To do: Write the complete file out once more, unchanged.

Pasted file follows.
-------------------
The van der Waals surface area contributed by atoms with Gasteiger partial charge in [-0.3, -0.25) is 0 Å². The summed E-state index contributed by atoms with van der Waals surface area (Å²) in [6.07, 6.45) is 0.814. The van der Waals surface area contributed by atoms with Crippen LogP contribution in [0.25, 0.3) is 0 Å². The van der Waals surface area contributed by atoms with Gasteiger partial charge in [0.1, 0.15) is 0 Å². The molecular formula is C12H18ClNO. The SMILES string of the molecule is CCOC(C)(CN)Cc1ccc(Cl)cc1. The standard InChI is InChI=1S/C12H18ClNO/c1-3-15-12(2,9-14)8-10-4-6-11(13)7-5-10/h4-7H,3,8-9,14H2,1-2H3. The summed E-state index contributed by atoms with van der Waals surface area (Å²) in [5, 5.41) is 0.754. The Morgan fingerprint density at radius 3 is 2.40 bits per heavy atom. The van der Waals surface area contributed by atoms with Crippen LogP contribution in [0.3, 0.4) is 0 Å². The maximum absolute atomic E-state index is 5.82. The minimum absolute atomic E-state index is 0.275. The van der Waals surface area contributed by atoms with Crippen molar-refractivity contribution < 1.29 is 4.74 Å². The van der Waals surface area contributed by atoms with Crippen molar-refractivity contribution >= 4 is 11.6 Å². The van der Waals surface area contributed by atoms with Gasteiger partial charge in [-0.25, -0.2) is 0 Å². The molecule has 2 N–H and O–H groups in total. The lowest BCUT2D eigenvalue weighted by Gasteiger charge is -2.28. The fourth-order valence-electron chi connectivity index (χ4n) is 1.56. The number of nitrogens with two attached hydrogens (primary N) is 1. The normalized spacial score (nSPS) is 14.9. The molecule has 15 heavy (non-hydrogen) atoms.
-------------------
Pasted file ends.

The van der Waals surface area contributed by atoms with Gasteiger partial charge in [-0.3, -0.25) is 0 Å². The summed E-state index contributed by atoms with van der Waals surface area (Å²) in [6.07, 6.45) is 0.814. The van der Waals surface area contributed by atoms with Crippen LogP contribution in [0.25, 0.3) is 0 Å². The van der Waals surface area contributed by atoms with Gasteiger partial charge in [0.1, 0.15) is 0 Å². The molecular formula is C12H18ClNO. The SMILES string of the molecule is CCOC(C)(CN)Cc1ccc(Cl)cc1. The standard InChI is InChI=1S/C12H18ClNO/c1-3-15-12(2,9-14)8-10-4-6-11(13)7-5-10/h4-7H,3,8-9,14H2,1-2H3. The summed E-state index contributed by atoms with van der Waals surface area (Å²) in [5, 5.41) is 0.754. The Morgan fingerprint density at radius 3 is 2.40 bits per heavy atom. The van der Waals surface area contributed by atoms with Crippen LogP contribution in [0.3, 0.4) is 0 Å². The maximum absolute atomic E-state index is 5.82. The minimum absolute atomic E-state index is 0.275. The van der Waals surface area contributed by atoms with Crippen molar-refractivity contribution < 1.29 is 4.74 Å². The van der Waals surface area contributed by atoms with Crippen molar-refractivity contribution >= 4 is 11.6 Å². The van der Waals surface area contributed by atoms with Gasteiger partial charge in [-0.25, -0.2) is 0 Å². The molecule has 2 N–H and O–H groups in total. The lowest BCUT2D eigenvalue weighted by Gasteiger charge is -2.28. The fourth-order valence-electron chi connectivity index (χ4n) is 1.56. The number of nitrogens with two attached hydrogens (primary N) is 1. The normalized spacial score (nSPS) is 14.9. The molecule has 15 heavy (non-hydrogen) atoms.